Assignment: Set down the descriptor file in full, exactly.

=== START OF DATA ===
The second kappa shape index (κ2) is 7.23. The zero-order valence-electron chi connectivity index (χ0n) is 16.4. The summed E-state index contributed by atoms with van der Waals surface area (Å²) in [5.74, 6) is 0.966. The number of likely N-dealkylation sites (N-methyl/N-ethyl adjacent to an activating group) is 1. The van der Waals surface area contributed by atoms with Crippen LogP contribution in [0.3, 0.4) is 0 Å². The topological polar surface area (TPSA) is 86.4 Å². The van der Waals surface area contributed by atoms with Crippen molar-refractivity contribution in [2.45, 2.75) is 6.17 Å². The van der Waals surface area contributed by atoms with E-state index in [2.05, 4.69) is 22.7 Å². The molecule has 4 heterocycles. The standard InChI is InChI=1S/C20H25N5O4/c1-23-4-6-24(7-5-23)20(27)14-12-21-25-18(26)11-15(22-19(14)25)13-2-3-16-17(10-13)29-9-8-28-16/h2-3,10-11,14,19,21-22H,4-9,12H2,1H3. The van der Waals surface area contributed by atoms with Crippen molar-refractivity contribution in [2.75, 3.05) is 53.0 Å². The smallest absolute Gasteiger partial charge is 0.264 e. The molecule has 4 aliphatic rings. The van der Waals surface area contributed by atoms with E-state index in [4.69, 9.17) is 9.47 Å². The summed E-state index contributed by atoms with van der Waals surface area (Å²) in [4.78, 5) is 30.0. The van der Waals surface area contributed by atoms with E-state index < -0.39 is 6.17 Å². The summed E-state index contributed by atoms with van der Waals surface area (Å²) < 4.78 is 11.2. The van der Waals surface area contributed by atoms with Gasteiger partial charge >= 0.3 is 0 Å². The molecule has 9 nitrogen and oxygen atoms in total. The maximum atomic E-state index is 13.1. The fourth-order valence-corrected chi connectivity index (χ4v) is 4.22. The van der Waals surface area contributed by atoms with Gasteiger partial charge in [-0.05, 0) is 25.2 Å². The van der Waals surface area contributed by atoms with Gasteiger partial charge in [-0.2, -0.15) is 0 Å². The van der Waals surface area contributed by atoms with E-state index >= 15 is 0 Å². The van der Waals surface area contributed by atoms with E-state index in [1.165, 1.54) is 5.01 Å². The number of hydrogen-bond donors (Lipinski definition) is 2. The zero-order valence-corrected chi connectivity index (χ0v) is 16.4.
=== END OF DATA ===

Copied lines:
The second kappa shape index (κ2) is 7.23. The zero-order valence-electron chi connectivity index (χ0n) is 16.4. The summed E-state index contributed by atoms with van der Waals surface area (Å²) in [5.74, 6) is 0.966. The number of likely N-dealkylation sites (N-methyl/N-ethyl adjacent to an activating group) is 1. The van der Waals surface area contributed by atoms with Crippen LogP contribution in [0.3, 0.4) is 0 Å². The topological polar surface area (TPSA) is 86.4 Å². The van der Waals surface area contributed by atoms with Crippen molar-refractivity contribution in [2.45, 2.75) is 6.17 Å². The van der Waals surface area contributed by atoms with E-state index in [2.05, 4.69) is 22.7 Å². The molecule has 4 heterocycles. The standard InChI is InChI=1S/C20H25N5O4/c1-23-4-6-24(7-5-23)20(27)14-12-21-25-18(26)11-15(22-19(14)25)13-2-3-16-17(10-13)29-9-8-28-16/h2-3,10-11,14,19,21-22H,4-9,12H2,1H3. The van der Waals surface area contributed by atoms with Crippen molar-refractivity contribution in [2.75, 3.05) is 53.0 Å². The smallest absolute Gasteiger partial charge is 0.264 e. The molecule has 4 aliphatic rings. The van der Waals surface area contributed by atoms with E-state index in [4.69, 9.17) is 9.47 Å². The summed E-state index contributed by atoms with van der Waals surface area (Å²) in [4.78, 5) is 30.0. The van der Waals surface area contributed by atoms with E-state index < -0.39 is 6.17 Å². The summed E-state index contributed by atoms with van der Waals surface area (Å²) < 4.78 is 11.2. The van der Waals surface area contributed by atoms with Gasteiger partial charge >= 0.3 is 0 Å². The molecule has 9 nitrogen and oxygen atoms in total. The maximum atomic E-state index is 13.1. The fourth-order valence-corrected chi connectivity index (χ4v) is 4.22. The van der Waals surface area contributed by atoms with Gasteiger partial charge in [-0.05, 0) is 25.2 Å². The van der Waals surface area contributed by atoms with Gasteiger partial charge in [-0.2, -0.15) is 0 Å². The van der Waals surface area contributed by atoms with E-state index >= 15 is 0 Å². The van der Waals surface area contributed by atoms with E-state index in [1.165, 1.54) is 5.01 Å². The number of hydrogen-bond donors (Lipinski definition) is 2. The zero-order valence-corrected chi connectivity index (χ0v) is 16.4.